Welcome to Short and Sweet (or Sour), where women who read comics write about the comics they've read. In our first outing, the lovely Claire Napier and I review some of the roughest and toughest comics out there, following hitmen, heroes, barbarians, and serial killers as they battle their way across the pages and into
Welcome to Short and Sweet (or Sour), where women who read comics write about the comics they’ve read. In our first outing, the lovely Claire Napier and I review some of the roughest and toughest comics out there, following hitmen, heroes, barbarians, and serial killers as they battle their way across the pages and into our hearts.
Bryce Carlson, Vanesa R Del Rey, Archie Van Buren
Ain’t nothing like a good noir, and to my eye the art is beyond reproach. Body shapes and language just exaggerated enough to make a point, no limb too swollen or clothing too bagged to take things beyond the sensible. The colours are fairly primary, but dirty – the application’s clean. That’s good. Vanesa R. Del Rey (she’s new! she’s got Billie Jean fan art on her tumblr!) and Archie Van Buren have style. Writer Bryce Carlson appears to be no slouch but calling a mother a slutty bitch within the first five pages and a preview blurb containing “WHY YOU’LL LOVE IT: HIT is a dark crime drama filled with murderers, rapists, and drug lords” makes me wonder if I really will ‘love it’. If Chandler can sell books without rape, can’t you?
Title: Suicide Risk #5
Mike Carey, Joelle Jones
The early pages are all a bit Jennifer Blood – then again, visible scenes and dialogue are so out of tonal sync with the narrative captions I feel I’m supposed to scorn the protagonist, not the people around her. I don’t really want to be in on that joke. ‘Downtrodden Ada’ could pass for Buffy at twenty-one despite having “watch[ed] her life fall apart in slow motion [for] decades now” but I like Joelle Jones’ art on Hailey – big devil’s eyes. Tommy Lee Edwards’ excellent I’m a dickhead – do you trust me? cover portrait of Jed drew my interest to the title in the first place. Storywise, It’s nice to see a woman talk to a woman and offer her help out of nowhere – maybe it’s a self-interested offer, but let’s take what we can get. And as for colour, intense light glowing from yellow at home to green at the grocery is atmospheric, oppressive, and puts me in mind of headaches. Ada probably has headaches. Well themed, Emilio Lopez.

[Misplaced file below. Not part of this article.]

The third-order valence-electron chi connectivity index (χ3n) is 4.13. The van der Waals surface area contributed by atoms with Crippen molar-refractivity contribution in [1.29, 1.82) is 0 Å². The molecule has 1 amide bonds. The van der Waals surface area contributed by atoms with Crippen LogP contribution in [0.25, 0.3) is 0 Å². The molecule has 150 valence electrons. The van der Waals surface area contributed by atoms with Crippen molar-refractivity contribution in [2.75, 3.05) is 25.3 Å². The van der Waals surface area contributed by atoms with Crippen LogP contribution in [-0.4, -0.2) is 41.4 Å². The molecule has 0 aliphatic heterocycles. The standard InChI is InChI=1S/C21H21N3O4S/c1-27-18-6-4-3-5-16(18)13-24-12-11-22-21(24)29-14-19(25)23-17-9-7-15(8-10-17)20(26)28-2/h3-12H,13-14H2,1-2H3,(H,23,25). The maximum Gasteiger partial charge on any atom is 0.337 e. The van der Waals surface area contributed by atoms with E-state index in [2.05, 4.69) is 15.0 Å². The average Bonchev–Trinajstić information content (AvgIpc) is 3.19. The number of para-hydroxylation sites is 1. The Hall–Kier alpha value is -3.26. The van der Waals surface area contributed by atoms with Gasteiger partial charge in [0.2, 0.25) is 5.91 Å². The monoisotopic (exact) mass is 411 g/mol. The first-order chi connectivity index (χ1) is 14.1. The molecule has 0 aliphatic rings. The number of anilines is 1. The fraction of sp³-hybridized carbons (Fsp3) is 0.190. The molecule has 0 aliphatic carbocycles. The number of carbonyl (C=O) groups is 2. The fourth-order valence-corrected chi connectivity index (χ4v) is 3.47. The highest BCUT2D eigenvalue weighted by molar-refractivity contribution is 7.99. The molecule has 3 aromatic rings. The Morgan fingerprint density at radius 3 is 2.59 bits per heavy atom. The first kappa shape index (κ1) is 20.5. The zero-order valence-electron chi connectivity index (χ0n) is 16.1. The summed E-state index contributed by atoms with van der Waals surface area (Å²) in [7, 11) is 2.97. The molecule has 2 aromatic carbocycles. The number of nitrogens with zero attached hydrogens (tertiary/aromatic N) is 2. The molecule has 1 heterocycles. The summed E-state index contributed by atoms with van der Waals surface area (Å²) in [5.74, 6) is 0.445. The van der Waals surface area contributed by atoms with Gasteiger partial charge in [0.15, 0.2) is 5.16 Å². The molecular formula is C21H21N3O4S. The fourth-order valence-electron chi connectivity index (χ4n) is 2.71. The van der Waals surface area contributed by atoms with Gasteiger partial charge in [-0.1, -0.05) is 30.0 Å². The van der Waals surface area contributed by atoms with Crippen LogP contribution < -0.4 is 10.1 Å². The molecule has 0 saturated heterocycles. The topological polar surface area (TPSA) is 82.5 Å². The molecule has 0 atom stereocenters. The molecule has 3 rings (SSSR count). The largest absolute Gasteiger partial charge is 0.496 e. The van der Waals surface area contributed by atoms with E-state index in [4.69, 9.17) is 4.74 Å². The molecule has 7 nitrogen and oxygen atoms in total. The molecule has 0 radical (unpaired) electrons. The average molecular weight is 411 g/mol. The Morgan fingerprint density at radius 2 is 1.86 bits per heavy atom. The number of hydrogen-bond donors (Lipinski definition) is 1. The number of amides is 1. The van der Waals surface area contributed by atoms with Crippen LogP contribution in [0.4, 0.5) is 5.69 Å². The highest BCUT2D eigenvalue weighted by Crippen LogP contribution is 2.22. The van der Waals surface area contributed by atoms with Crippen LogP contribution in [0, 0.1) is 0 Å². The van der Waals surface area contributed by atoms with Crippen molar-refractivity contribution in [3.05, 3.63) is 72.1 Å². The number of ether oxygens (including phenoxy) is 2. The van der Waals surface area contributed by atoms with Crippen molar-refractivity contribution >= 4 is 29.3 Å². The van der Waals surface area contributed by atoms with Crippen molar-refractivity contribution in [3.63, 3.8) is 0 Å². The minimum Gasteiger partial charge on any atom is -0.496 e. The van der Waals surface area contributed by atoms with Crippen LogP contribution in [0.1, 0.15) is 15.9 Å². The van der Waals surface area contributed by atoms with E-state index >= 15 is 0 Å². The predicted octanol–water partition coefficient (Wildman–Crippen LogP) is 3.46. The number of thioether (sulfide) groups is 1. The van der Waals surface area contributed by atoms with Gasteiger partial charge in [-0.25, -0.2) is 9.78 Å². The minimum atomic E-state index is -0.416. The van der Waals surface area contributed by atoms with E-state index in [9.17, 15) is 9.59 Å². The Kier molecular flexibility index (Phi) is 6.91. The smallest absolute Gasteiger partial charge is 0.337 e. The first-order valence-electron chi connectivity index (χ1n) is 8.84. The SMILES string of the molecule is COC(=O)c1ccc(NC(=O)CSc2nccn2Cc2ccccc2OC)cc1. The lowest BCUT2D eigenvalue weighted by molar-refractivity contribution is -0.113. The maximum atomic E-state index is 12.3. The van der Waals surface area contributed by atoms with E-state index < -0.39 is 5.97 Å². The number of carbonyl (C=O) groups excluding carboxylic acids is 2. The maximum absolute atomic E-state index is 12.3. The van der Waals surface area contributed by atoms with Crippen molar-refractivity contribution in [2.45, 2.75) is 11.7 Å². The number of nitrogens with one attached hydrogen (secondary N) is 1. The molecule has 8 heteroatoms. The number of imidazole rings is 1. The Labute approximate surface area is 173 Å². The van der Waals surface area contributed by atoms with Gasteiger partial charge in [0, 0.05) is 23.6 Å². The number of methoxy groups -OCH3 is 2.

Story byDrew Hayden Taylor, adapted by Alison Kooistra; art by Michael Wyatt
It’s been a play (A Contemporary Gothic Indian Vampire Story), a novel (The Night Wanderer: A Native Gothic Novel), and now it’s a graphic novel – I’m disappointed it’s not the prelude to an ongoing series. It had the air of scene setting, of beginnings. What could these people do next? How could they work with their problems? You have a vampire who’s seen three centuries around the world, you have a girl who’s spent sixteen years mostly on one reservation – they’re both Anishaabe (author Drew Hayden Taylor is Ojibwa) and their stories both turn on the three-point relationship between their desires, their Anishaabe identity, and the racial and cultural identities that make up their social circles. There’s some heavy stuff here – how ‘I want to live’ corresponds with ‘I want my life to be x’; the question of how much one should or might be willing to sacrifice in order to return to a circumstance in which one found security. Themes of suicide, please be warned.
I don’t feel like I read it, to be honest. I feel like I watched it. The anatomy is unstylised and the faces don’t appear unnaturally augmented – the people just look like real humans, not ‘comic book characters’. Make your own analysis of that. Backgrounds have enough detail to establish location and never distract from the narrative. The heavy shadows and thick linework are expressive and atmospheric, but I could go either way on the grey-to-darker grey ‘shading’ used behind the lines on some pages – despite the change in tone density they’re essentially flat – and the soft gradients used to give shine to hair. These give a hazy quality to the book that works better in the mind than it does on the eyes.
There’s a lot going on in this story, and every player has a sort of niceness-awfulness spectrum that suggests life outside its pages. I enjoyed reading it more than I thought I would: like I said, I’m just sad that this is all we get.
Jamie S. Rich with Mike Norton, Natalie Nourigat, Chynna Clugston Flores, Allen Passalaqua, Dave Stokes & CRANK!
It Girl, you talk too much. Quip less, avoid getting snuck up on more!